Quite a smart species, this colourful moth overwinters as an adult,and is regularly found hibernating inside barns and outbuildings.
The adults are attracted to both light and sugar, and the species is fairly common and well distributed over much of Britain. The larvae feed on willow (Salix) and poplar (Populus). For more details see https://butterfly-conservation.org/1034-12813/herald.html
Checking for barn owls in Nottinghamshire.
Using a telescopic handler and safety cage a check of the chimney pots was undertaken. These signs included brooding adult birds, concentrations of accumulated flattened pellet nest debris, faecal encrustation, eggs or eggshell remains, surplus prey items, bodily remains of chicks or infant down feathers.
An inspection of the base of the chimney suggested that the pellets were probably compressed, and it was considered likely that this area had served as a nesting chamber in the past.
Evidence of both current and long-term roosting by this species was found inside the roof void and associated with the chimney pot in the form of pellets (numbering several hundred in the chimney), areas of faecal deposits and feathers. A number of pellets were found on the the top of the brickwork.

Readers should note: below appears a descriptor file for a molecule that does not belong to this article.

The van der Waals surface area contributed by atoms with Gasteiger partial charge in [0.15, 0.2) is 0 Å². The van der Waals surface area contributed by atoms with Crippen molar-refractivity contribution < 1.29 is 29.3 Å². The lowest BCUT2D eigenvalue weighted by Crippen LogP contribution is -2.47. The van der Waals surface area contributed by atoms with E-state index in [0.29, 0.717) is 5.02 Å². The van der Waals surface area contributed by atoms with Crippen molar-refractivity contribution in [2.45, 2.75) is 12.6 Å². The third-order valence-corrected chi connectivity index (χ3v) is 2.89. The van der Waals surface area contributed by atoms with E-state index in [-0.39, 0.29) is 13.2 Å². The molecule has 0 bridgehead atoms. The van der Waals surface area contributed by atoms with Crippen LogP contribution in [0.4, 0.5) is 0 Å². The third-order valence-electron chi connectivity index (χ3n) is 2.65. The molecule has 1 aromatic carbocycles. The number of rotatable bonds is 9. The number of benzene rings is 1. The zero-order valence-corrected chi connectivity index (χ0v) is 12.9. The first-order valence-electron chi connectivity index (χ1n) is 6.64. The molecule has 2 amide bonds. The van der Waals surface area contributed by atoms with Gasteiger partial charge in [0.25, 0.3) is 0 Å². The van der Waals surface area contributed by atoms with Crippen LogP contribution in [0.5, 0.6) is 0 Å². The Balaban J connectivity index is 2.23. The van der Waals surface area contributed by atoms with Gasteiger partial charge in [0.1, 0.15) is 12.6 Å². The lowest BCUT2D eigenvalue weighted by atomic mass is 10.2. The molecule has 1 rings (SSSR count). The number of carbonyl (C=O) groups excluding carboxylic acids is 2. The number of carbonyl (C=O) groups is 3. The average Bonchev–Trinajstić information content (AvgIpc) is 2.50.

The reasons for the serious decline of the Willow Tit in the UK is constrained by a lack of understanding of the species’ ecology, which is partly due to the difficulty of persuading Willow Tits to use nestboxes.
This design of nestbox has been shown to work in some study area. Nest success from nests in boxes that reach the egg stage is very high, probably much higher than those in natural cavities.
See this article https://britishbirds.co.uk/article/nestboxes-fieldcraft-monitoring-willow-tits/
More boxes made…
The tundra bean goose is a species of bean goose that can be seen in the UK during the winter. It tends to be darker and browner than the other ‘grey geese’ species with orange legs and a darker head and neck.
A joint LBC/LNU Meeting – 20th January 2018 – non-members very welcome.Lincolnshire Rooks; Living in the shadow of Ash dieback by Andrew Chick.The talk will look at 70 years of rook studies in Lincolnshire, starting with the1947 LNU Transaction paper and compare the results of the 2017 LincolnshireBird Club survey which inspected over 250 rookeries and counted 5959 nests.During the 1980s a detailed survey of the trees utilised by nesting rooks wasundertaken to assess the likely impact of Dutch Elm Disease on Lincolnshirebirds, some 30 years later we are now assessing the potential impact thatChalara dieback will have on Lincolnshire wildlife?